Simmons, who died a year after Walker won his recall election, was a prominent funder of rightwing causes who, along with Donald Trump, was reprimanded by the Federal Election Commission in the 1990s for exceeding legal limits of political campaign contributions. He bankrolled with $3m the notorious Swift Boat smear campaign against John Kerry in the 2004 presidential election that erroneously questioned the current secretary of state’s Vietnam war record.

While the bought and paid for conservative majority on the Wisconsin Supreme Court may have ruled that Gov. Walker and groups like the Wisconsin Club for Growth broke no campaign finance laws here in Wisconsin, the coordination that conservatives engaged in for the benefit of Gov. Walker and Republicans in the State Senate and Supreme Court certainly doesn’t pass the smell test.

Scott Walker proposes sales tax “holiday” gimmick

It’s never a good sign when your “fiscally responsible” Republican governor (and “fiscally responsible” I mean not fiscally responsible at all) proposes a sales tax “holiday” gimmick, presumably as a means of boosting the economy.

Sales tax holidays are common across the southern United States – 17 states from Texas to Virginia have them, with the majority of them falling around the time students return to school, according to a July report by the Tax Foundation. Only a few states in the northern half of the United States have them – Iowa, Ohio and Connecticut – though six more states have no sales tax at all.

The holidays are popular with many consumers for offering at least the promise of some relief around one of the major seasons for family spending. But the measures are also panned by policy experts for doing little to boost the economy.

The recent Tax Foundation report found that sales tax holidays do not promote jobs growth but instead merely shift the timing of consumer purchases and complicate the process of collecting taxes from stores. Some retailers may also raise prices during the holiday, reducing consumer savings, the report found.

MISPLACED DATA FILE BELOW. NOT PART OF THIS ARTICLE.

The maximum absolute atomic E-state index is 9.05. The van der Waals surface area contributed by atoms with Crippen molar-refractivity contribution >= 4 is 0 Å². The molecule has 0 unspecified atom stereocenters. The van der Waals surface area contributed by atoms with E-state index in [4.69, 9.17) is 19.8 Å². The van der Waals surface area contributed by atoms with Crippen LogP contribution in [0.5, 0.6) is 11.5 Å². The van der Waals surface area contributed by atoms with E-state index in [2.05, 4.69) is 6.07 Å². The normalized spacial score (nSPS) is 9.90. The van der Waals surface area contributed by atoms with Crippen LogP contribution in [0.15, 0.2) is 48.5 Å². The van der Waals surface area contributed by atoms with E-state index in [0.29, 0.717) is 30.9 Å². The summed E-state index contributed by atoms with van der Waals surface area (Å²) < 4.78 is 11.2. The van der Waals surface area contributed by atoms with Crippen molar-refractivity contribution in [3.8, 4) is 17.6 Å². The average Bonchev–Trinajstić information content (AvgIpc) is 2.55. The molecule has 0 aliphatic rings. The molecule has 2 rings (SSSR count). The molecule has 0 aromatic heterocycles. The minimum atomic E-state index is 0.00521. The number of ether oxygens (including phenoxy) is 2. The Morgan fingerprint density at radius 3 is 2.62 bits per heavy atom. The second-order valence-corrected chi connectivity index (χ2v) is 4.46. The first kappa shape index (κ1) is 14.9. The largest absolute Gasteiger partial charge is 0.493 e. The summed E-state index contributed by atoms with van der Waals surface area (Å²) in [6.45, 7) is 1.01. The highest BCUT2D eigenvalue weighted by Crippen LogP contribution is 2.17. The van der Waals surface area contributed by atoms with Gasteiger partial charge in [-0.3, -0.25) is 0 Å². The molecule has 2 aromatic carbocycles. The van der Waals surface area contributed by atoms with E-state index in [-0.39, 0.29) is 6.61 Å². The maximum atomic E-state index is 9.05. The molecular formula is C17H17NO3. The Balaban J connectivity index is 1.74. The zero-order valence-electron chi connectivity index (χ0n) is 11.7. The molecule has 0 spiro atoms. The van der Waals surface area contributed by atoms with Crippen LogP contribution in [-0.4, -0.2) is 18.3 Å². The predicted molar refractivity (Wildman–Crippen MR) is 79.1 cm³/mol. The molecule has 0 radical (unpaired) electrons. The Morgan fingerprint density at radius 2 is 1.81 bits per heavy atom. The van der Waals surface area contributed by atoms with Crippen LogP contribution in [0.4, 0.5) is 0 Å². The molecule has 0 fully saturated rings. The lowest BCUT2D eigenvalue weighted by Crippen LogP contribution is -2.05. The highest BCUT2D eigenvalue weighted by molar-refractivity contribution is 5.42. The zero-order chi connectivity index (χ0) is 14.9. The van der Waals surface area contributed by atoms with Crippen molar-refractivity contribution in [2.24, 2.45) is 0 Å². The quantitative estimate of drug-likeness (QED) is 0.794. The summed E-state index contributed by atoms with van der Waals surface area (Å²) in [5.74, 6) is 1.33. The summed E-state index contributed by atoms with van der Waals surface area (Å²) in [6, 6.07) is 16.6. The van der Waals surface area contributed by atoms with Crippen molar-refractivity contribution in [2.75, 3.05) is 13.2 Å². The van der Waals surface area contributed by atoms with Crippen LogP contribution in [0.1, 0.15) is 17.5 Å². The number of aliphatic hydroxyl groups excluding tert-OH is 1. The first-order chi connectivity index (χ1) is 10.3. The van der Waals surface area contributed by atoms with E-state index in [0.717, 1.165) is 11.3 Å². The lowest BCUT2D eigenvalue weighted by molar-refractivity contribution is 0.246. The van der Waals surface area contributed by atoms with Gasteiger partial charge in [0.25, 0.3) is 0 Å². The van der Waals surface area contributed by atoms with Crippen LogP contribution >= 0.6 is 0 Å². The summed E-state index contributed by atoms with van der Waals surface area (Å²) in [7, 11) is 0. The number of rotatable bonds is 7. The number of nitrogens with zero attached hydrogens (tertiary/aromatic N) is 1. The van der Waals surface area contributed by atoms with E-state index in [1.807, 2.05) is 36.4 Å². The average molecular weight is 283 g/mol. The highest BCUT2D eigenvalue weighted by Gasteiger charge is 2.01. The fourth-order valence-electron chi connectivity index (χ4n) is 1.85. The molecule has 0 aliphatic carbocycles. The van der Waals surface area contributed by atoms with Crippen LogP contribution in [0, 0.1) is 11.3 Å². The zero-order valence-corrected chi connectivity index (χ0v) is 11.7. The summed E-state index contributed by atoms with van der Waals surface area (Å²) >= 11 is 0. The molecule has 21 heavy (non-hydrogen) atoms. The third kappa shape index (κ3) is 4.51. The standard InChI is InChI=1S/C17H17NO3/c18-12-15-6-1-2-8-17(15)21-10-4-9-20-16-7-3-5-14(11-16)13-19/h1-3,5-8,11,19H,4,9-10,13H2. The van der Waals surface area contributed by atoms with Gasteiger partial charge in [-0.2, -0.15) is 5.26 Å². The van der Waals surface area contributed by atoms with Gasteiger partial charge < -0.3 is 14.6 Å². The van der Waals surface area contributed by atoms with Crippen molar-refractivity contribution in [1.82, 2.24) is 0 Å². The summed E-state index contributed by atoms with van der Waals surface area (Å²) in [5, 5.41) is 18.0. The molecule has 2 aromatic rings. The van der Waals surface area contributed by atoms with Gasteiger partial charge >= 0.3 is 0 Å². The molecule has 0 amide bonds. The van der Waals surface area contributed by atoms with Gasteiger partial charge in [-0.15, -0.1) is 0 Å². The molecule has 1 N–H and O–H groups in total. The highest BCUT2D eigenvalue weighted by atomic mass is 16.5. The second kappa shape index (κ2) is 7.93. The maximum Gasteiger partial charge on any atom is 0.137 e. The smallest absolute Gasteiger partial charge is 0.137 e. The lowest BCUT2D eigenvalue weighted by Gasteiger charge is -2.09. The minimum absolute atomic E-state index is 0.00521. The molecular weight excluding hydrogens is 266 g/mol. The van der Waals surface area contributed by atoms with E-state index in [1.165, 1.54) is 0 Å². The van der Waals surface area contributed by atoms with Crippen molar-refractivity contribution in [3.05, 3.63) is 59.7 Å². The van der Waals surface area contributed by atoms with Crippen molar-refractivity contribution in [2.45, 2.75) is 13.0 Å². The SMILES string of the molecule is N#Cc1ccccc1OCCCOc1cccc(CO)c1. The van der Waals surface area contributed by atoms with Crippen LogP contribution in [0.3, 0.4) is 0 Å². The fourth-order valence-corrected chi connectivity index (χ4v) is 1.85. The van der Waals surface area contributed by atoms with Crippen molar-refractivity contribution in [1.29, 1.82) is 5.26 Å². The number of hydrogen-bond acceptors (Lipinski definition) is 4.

As has been noted elsewhere, the sales tax “holiday” gimmick proposed by Gov. Walker is nothing more than a blatant attempt to pander for votes leading up to what is certain to be a reelection campaign.

Sign up to be a Donald Trump volunteer & you can’t EVER say a bad word about Trump FOREVER

Looks like the folks who are signing up to be volunteers for Republican presidential candidate Donald Trump have to agree to a lot of really bizarre conditions, among which is a clause that they agree to NEVER criticize Donald Trump, his family, or any of his companies FOREVER.

Sign up to volunteer for Donald Trump’s campaign, and you might be giving up more than you bargained for.

Earlier this week, reporters began poring over the 2,271-word nondisclosure agreement that Trump’s campaign requires its volunteers sign. The forms are extraordinarily broad, virtually prohibiting any volunteers from criticizing Trump or his family for the rest of their lifetimes, according to Rachel Sklar, a lawyer and CNN contributor.

On Twitter, Sklar noted that the forms also bar volunteers from criticizing Trump’s brands, disclosing anything personal about Trump (including his taxes), or from even employing people who work for Hillary Clinton’s campaign. (That last one’s illegal, Sklar says.)

And via Twitter here’s just one of the many bizarre clauses of the non-disclosure agreement Trump volunteers have to agree to if they want to help elect Donald Trump.

Bruce Murphy’s Take On AG Schimel’s Hearing Loss:

Earlier this week I commented on Wisconsin Attorney General Brad Schimel’s total tone deafness related to his Department of Justice investigation into the shooting death of Sylville Smith at the hands of the Milwaukee Police Department. I am not the only one feeling this way…witness today’s article by Bruce Murphy over at Urban Milwaukee:

Then there’s the fact the state investigation is using retired Milwaukee police officers in the Smith probe. The AG told the media he doesn’t see a conflict in using MPD officers: “Milwaukee PD has about 2,000 sworn officers as I understand. The likelihood that there would be some relationship between a particular patrol officer, who’s going to be much younger than an experienced detective… is small. And if there is any relationship at all, that officer, that investigator would not be permitted to have any role in the investigation.”

This is not the first time former Milwaukee officers were used in such a state investigation. They were also used in the 2014 investigation of Milwaukee officer Christopher Manney who shot and killed Dontre Hamilton in Red Arrow Park.

At the time, Bies [Garey Bies (R-Sister Bay)] told Fox 6 he trusted the state agents to be impartial, but thought their ties to the Milwaukee department could make the public suspicious: “I would’ve thought that whoever made those assignments maybe would’ve considered those issues and… made a better decision and put a different investigator on.”